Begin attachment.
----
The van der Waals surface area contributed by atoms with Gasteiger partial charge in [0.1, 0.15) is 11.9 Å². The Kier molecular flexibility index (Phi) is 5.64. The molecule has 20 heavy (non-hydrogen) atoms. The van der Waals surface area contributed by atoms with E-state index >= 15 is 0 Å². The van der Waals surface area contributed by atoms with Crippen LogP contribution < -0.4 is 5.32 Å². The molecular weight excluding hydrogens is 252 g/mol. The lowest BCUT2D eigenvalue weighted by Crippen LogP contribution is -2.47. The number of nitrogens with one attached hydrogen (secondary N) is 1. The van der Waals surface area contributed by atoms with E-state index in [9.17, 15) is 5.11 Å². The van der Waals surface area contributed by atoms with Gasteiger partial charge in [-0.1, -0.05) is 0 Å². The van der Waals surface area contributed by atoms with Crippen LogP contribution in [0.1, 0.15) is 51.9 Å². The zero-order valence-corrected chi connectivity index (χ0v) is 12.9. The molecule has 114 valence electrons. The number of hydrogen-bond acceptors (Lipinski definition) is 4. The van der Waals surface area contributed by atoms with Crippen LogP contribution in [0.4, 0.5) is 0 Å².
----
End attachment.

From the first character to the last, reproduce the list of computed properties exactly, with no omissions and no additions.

The van der Waals surface area contributed by atoms with Gasteiger partial charge in [0.1, 0.15) is 11.9 Å². The Kier molecular flexibility index (Phi) is 5.64. The molecule has 20 heavy (non-hydrogen) atoms. The van der Waals surface area contributed by atoms with E-state index >= 15 is 0 Å². The van der Waals surface area contributed by atoms with Crippen LogP contribution < -0.4 is 5.32 Å². The molecular weight excluding hydrogens is 252 g/mol. The lowest BCUT2D eigenvalue weighted by Crippen LogP contribution is -2.47. The number of nitrogens with one attached hydrogen (secondary N) is 1. The van der Waals surface area contributed by atoms with E-state index in [9.17, 15) is 5.11 Å². The van der Waals surface area contributed by atoms with Gasteiger partial charge in [-0.1, -0.05) is 0 Å². The van der Waals surface area contributed by atoms with Crippen LogP contribution in [0.1, 0.15) is 51.9 Å². The zero-order valence-corrected chi connectivity index (χ0v) is 12.9. The molecule has 114 valence electrons. The number of hydrogen-bond acceptors (Lipinski definition) is 4. The van der Waals surface area contributed by atoms with Crippen LogP contribution in [0.4, 0.5) is 0 Å².